Surgery is the only reasonable treatment when suffering such trauma. In continental Europe, the preferred surgical procedure for these fractures is proximal femoral nailing (PFN), which is significantly more commonly used than the dynamic hip screw (DHS) [4,5,6,7]. This kind of surgical procedure is performed by trauma surgeons and is a commonly used and suitable training surgery for less-experienced residents to acquire general surgical skills due to its standardized process and high incidence [8, 9].

There are few publications comparing revision rates of residents and senior surgeons. Most of them are from general surgery and show similar results. Most of those studies failed to show a significant difference in complication rates based on experience [10,11,12,13]. In orthopedics, there are no studies that have discussed the exact level of training of residents (in years to senior surgeon status) in relation to revision rates.

Patient safety issues always lead to the question of whether complication rates are higher when surgeries are performed by residents. Therefore, we took a closer look at the different training levels of residents and their impact on complications and other parameters.

The aim of this study was to evaluate the relevance of the level of the resident’s training to the outcome and revision rate in patients with proximal femoral nailing of pertrochanteric fractures. It was hypothesized that less experience would result in higher complication rates.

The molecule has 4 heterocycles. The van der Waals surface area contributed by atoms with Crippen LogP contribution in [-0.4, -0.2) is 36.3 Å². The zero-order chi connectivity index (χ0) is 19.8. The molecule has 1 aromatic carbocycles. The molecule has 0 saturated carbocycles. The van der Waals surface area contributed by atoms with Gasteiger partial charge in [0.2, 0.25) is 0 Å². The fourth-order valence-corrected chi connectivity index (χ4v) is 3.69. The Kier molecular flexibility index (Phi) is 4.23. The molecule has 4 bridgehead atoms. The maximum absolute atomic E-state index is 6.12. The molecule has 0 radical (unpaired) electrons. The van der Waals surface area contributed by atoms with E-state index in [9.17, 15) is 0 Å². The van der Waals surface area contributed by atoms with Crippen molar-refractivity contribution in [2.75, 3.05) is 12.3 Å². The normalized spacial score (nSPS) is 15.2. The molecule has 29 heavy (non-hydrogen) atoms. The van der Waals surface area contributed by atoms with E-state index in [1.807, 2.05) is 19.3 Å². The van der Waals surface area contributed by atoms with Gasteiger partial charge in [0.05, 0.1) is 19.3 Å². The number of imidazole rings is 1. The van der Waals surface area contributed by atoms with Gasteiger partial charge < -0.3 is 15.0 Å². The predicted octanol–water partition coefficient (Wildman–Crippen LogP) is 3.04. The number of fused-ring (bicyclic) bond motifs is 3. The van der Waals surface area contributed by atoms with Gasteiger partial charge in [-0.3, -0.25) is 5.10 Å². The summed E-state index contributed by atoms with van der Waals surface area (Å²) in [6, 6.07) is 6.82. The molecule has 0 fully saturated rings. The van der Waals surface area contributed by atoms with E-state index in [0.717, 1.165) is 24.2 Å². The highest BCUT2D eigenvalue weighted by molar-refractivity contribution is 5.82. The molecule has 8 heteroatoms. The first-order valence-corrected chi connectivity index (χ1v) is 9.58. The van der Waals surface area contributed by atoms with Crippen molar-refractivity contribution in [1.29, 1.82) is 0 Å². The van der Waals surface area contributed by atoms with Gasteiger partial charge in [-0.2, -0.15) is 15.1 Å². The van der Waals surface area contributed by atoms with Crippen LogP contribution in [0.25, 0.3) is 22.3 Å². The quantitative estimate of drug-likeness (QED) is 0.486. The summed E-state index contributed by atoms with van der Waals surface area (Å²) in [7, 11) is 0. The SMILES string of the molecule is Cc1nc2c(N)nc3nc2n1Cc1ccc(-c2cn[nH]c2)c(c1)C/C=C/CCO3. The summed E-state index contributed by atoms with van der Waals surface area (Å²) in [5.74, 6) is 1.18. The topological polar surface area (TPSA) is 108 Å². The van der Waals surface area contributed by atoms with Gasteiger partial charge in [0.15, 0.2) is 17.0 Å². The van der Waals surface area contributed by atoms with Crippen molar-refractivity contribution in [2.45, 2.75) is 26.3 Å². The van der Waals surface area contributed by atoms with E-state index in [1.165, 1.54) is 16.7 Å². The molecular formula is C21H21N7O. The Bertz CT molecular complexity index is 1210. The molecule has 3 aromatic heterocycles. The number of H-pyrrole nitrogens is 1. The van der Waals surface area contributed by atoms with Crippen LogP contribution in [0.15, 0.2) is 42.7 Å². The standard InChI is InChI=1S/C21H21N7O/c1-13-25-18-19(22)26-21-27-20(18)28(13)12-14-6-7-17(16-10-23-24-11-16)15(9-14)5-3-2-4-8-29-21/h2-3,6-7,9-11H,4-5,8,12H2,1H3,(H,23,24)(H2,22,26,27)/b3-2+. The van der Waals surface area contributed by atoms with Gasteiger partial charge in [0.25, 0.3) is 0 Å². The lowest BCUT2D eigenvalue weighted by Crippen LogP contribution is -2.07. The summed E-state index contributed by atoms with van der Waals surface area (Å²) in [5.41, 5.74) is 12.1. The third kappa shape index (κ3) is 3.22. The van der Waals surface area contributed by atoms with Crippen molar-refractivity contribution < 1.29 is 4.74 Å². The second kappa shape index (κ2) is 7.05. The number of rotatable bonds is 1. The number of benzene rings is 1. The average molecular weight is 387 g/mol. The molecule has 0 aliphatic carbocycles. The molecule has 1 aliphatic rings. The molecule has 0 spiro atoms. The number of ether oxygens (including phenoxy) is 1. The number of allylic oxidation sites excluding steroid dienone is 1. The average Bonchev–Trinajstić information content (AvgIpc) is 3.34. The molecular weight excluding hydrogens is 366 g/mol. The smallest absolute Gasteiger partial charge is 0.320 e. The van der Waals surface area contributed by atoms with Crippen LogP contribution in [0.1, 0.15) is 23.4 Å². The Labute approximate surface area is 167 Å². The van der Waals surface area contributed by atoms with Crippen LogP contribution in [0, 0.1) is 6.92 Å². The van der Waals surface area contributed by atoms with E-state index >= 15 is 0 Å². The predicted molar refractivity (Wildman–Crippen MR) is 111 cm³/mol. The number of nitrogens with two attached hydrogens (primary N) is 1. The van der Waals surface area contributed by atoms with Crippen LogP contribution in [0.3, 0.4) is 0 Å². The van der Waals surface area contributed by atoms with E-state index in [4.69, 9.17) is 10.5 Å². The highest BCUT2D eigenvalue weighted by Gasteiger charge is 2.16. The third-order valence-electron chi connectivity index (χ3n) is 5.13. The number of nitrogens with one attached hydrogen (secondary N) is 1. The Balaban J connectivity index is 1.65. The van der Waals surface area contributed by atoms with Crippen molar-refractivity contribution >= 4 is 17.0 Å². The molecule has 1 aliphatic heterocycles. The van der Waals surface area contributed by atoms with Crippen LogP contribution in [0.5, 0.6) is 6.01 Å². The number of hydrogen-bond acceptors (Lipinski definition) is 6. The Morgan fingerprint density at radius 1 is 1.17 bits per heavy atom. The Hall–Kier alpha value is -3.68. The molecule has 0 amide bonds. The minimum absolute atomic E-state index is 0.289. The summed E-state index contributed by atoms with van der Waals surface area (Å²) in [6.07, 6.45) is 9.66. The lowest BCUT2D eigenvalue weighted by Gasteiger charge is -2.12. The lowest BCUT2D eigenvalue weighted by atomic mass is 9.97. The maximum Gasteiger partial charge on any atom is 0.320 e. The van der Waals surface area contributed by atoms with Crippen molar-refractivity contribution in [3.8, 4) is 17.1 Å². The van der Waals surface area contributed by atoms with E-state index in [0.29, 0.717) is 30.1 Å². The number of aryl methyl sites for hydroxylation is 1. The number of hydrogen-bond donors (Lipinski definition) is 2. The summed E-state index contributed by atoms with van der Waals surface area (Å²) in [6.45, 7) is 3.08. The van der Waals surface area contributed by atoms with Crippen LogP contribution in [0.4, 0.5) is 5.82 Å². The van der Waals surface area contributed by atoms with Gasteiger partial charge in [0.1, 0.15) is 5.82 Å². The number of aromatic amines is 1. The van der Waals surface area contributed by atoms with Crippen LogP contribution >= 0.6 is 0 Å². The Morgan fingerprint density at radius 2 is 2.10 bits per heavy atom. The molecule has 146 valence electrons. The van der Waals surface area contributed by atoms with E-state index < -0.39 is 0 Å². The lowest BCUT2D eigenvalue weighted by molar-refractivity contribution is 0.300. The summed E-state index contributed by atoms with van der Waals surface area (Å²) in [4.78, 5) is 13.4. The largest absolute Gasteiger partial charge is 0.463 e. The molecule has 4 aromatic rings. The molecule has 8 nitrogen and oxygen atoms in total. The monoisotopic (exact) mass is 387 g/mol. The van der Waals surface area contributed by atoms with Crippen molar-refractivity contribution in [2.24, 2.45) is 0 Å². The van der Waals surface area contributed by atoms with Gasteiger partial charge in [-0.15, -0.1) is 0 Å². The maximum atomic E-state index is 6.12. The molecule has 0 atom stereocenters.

Patients and methods


The study was approved by the local regional ethical committee (ECS 1191/2021).


Consecutive patients with an isolated pertrochanteric fracture treated with a proximal femoral nailing surgery in our level-1 trauma center between 1 January 2016 and 30 April 2021 were included. We excluded patients without at least a 3-month postoperative radiograph and patients with concomitant fractures that required further surgeries.

The data for 955 consecutive patients were extracted from this period (Fig. 1).

Fig. 1
figure 1

Patient's flowchart

We collected age, gender, side of injury, body mass index (BMI), and fracture classification according to the AO classification (31-A1 to 31-A3) [14]. We further collected intraoperative data—surgery date, surgeon, surgery duration, surgery start time, nail type and nail diameter, femoral neck implant, femoral neck implant length, and intraoperative radiological position of the femoral neck implant.